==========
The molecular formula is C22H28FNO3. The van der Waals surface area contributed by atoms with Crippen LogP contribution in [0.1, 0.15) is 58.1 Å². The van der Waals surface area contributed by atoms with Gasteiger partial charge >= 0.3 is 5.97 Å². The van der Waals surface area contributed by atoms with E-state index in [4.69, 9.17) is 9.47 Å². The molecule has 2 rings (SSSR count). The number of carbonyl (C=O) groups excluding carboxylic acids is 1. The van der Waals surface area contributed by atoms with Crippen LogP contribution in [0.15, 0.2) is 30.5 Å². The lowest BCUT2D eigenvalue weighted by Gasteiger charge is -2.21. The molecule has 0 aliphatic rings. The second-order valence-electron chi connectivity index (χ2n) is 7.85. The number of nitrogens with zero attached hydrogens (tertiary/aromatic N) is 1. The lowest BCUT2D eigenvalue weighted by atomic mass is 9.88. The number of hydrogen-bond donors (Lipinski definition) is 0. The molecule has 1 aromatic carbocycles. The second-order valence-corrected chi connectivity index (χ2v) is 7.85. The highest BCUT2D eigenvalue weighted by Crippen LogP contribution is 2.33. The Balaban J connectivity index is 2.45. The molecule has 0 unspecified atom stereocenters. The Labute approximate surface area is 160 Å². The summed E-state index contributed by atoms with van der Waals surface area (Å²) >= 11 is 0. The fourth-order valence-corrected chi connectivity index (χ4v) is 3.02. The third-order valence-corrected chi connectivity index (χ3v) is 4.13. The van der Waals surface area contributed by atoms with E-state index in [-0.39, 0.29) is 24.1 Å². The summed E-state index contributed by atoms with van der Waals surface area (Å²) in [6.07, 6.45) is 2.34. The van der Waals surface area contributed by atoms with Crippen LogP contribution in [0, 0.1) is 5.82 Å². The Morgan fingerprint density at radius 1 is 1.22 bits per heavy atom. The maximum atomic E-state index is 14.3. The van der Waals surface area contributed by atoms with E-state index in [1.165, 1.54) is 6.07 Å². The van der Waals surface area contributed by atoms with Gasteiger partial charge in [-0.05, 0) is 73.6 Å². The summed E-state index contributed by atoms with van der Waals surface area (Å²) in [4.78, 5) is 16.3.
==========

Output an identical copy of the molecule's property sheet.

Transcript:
The molecular formula is C22H28FNO3. The van der Waals surface area contributed by atoms with Crippen LogP contribution in [0.1, 0.15) is 58.1 Å². The van der Waals surface area contributed by atoms with Gasteiger partial charge >= 0.3 is 5.97 Å². The van der Waals surface area contributed by atoms with E-state index in [4.69, 9.17) is 9.47 Å². The molecule has 2 rings (SSSR count). The number of carbonyl (C=O) groups excluding carboxylic acids is 1. The van der Waals surface area contributed by atoms with Crippen LogP contribution in [0.15, 0.2) is 30.5 Å². The lowest BCUT2D eigenvalue weighted by Gasteiger charge is -2.21. The molecule has 0 aliphatic rings. The second-order valence-electron chi connectivity index (χ2n) is 7.85. The number of nitrogens with zero attached hydrogens (tertiary/aromatic N) is 1. The lowest BCUT2D eigenvalue weighted by atomic mass is 9.88. The number of hydrogen-bond donors (Lipinski definition) is 0. The molecule has 1 aromatic carbocycles. The second-order valence-corrected chi connectivity index (χ2v) is 7.85. The highest BCUT2D eigenvalue weighted by Crippen LogP contribution is 2.33. The Balaban J connectivity index is 2.45. The molecule has 0 unspecified atom stereocenters. The Labute approximate surface area is 160 Å². The summed E-state index contributed by atoms with van der Waals surface area (Å²) >= 11 is 0. The fourth-order valence-corrected chi connectivity index (χ4v) is 3.02. The third-order valence-corrected chi connectivity index (χ3v) is 4.13. The van der Waals surface area contributed by atoms with E-state index in [-0.39, 0.29) is 24.1 Å². The summed E-state index contributed by atoms with van der Waals surface area (Å²) in [6.07, 6.45) is 2.34. The van der Waals surface area contributed by atoms with Crippen LogP contribution in [0, 0.1) is 5.82 Å². The Morgan fingerprint density at radius 1 is 1.22 bits per heavy atom. The maximum atomic E-state index is 14.3. The van der Waals surface area contributed by atoms with E-state index in [1.165, 1.54) is 6.07 Å². The van der Waals surface area contributed by atoms with Gasteiger partial charge in [-0.05, 0) is 73.6 Å². The summed E-state index contributed by atoms with van der Waals surface area (Å²) in [4.78, 5) is 16.3.